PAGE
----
0.50CF 71.59a 25.07a 1.54a 6.09b 77.14a
PHO 72.66a 24.12a 1.52a 6.18a 80.91a
SEM 0.37 0.46 0.14 0.02 0.75
  • Means of 3 replications. All analyses performed in duplicate.

  • Means in the same column with different letters are significantly different (P < 0.05).

  • 0.25CF = 0.25% citrus fiber; 0.50CF = 0.50% citrus fiber; PHO = sodium tripolyphosphate; SEM = standard error of the mean.

Instrumental color

Color results—expressed as Hunter L, a, b values—are shown in Tables 4 and 5. For samples stored in the dark, no significant treatment, storage time, or treatment × storage time effects were observed for L or a values. There were significant treatment, storage time, and treatment × storage time effects for b values, which were higher (yellower) in citrus fiber treatments than the control (CON) and 0.105% sodium tripolyphosphate (PHO) groups. However, the only day when the effect was significant was day 0. For samples stored under retail display lights, L values were not different (P > 0.05) over storage time or treatment × storage time, but a treatment effect (P < 0.05) was observed, with 0.50CF being lighter than PHO. For Hunter a and b values, significant effects were observed for treatment, storage time, and treatment × storage time, with CON being significantly redder than 0.50CF (except not at day 0) and citrus fiber treatments being yellower than CON and PHO, likely owing to the yellowish hue of the citrus fiber ingredient.

Table 4.

Means for effect of treatment on Hunter L, a, b values of cooked deli-style turkey stored in the dark or under retail display lights1

Dark Retail Display
Treatment L a b L a b
CON 70.31a 7.53a 8.80b 71.31ab 7.10a 9.32b
0.25CF 70.94a 7.19a 9.14a 71.77ab 6.93ab 9.61a
0.50CF 70.21a 7.46a 9.40a 72.65a 6.49b 9.69a
PHO 70.23a 7.44a 8.59b 71.02b 6.90ab 9.23b
SEM 0.38 0.14 0.07 0.40 0.13 0.06
  • Means of 3 replications. All analyses performed in duplicate.

  • Means in the same column with different letters are significantly different (P < 0.05).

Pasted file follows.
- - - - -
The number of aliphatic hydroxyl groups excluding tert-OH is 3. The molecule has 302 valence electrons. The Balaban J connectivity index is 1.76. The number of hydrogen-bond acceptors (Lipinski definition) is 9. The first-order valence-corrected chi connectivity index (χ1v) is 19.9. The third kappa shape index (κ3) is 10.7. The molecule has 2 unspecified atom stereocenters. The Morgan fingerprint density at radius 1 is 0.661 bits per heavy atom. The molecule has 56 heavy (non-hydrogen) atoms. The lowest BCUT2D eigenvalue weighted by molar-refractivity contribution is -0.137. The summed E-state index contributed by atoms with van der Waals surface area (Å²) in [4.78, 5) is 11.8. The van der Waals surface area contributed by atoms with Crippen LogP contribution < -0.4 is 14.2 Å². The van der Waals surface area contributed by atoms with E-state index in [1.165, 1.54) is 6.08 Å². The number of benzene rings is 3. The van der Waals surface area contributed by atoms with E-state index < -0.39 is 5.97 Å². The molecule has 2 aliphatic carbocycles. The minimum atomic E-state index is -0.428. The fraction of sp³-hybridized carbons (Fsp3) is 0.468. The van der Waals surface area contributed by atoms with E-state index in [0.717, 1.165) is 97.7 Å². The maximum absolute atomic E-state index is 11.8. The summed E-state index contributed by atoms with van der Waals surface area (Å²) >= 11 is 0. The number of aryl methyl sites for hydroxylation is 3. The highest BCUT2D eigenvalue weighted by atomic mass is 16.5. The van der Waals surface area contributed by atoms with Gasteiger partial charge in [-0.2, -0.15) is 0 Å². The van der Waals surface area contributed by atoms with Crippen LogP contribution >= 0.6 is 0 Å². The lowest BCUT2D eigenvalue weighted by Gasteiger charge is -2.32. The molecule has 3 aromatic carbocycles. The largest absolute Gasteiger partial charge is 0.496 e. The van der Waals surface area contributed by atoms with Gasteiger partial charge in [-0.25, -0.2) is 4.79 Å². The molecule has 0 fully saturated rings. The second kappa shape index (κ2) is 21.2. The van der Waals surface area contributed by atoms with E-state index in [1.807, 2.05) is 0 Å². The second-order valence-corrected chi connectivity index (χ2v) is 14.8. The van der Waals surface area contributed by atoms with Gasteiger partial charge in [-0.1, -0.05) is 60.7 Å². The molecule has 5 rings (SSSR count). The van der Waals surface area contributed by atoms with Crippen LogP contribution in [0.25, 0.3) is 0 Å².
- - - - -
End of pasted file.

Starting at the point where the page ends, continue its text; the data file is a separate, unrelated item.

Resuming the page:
• CON = control; 0.25CF = 0.25% citrus fiber; 0.50CF = 0.50% citrus fiber; PHO = sodium tripolyphosphate; SEM = standard error of the mean.

Table 5.

Means for effect of storage time on instrumental (Hunter Lab) color values of cooked deli-style turkey stored in the dark or under retail display lights1

Dark Retail Display
L a b L a b
0 70.06a 7.48a 9.34a 72.07a 5.80c 10.98a
14 70.49a 7.42a 8.89b 70.82a 7.46a 9.31b
28 70.61a 7.43a 8.90b 71.06a 7.23ab 9.12bc
56 70.52a 7.34a 8.92b 72.32a 6.92ab 8.89c
84 70.45a 7.37a 8.86b 72.14a 6.86b 9.01c
SEM 0.43 0.15 0.08 0.44 0.14 0.07
  • Means of 3 replications. All analyses performed in duplicate.

  • Means in the same column with different letters are significantly different (P < 0.05).

  • SEM = standard error of the mean.

For all samples, Hunter b values decreased significantly between day 0 and day 14, but not thereafter. These results agree with Beggs et al. (1997), who reported that inclusion of pea fiber affected only b* values and not L* or a* values in turkey frankfurters. Similarly, a study on turkey bologna found that the inclusion of soy protein isolate increased product yellowness (Omana et al., 2012). In this study, although some differences in instrumental color values were significant (P < 0.05), they were too small to be perceived by the sensory panel.

Lipid oxidation